Imaging an exotic state
Among the most intriguing of the many phases of cuprate superconductors is the so-called pair density wave (PDW) state. PDW is characterized by a spatially modulated density of Cooper pairs and can be detected with a scanning tunneling microscope equipped with a superconducting tip. Liu et al. used Josephson tunneling microscopy, modified for the task, to detect PDW in niobium diselenide, a superconductor with a layered hexagonal structure. The PDW state is expected to appear in other transition metal dichalcogenides as well.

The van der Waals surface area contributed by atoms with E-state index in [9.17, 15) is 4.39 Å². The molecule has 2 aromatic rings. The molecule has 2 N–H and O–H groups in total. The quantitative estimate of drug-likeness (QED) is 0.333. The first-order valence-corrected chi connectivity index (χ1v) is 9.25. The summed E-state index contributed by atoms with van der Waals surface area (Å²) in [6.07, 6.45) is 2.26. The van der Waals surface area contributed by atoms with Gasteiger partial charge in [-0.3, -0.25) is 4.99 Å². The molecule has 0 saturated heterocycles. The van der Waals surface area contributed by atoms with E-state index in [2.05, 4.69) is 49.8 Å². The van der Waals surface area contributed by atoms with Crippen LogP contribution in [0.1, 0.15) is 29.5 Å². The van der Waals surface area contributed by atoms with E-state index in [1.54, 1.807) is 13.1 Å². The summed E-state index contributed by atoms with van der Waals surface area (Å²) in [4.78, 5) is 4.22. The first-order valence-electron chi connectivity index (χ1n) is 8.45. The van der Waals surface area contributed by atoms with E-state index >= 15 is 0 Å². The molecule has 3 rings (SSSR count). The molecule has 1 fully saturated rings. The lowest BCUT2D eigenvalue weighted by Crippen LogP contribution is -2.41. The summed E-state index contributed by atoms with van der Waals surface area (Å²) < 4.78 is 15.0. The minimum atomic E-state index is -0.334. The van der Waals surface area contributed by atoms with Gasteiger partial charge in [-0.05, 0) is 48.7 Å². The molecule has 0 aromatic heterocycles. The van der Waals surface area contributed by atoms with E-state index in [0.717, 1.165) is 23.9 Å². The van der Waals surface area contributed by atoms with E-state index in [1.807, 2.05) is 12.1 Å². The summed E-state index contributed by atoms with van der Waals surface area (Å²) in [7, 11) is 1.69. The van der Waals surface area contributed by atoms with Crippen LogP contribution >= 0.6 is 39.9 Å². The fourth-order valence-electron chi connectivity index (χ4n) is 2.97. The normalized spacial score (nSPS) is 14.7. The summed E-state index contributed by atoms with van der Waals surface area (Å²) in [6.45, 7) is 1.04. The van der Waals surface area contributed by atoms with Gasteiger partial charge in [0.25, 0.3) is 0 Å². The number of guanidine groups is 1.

Science, abd4607, this issue p. 1447
Pair density wave (PDW) states are defined by a spatially modulating superconductive order parameter. To search for such states in transition-metal dichalcogenides (TMDs), we used high-speed atomic-resolution scanned Josephson-tunneling microscopy. We detected a PDW state whose electron-pair density and energy gap modulate spatially at the wave vectors of the preexisting charge density wave (CDW) state. The PDW couples linearly to both the s-wave superconductor and the CDW and exhibits commensurate domains with discommensuration phase slips at the boundaries, conforming those of the lattice-locked commensurate CDW. Nevertheless, we found a global
phase difference between the PDW and CDW states, possibly owing to the Cooper-pair wave function orbital content. Our findings presage pervasive PDW physics in the many other TMDs that sustain both CDW and superconducting states.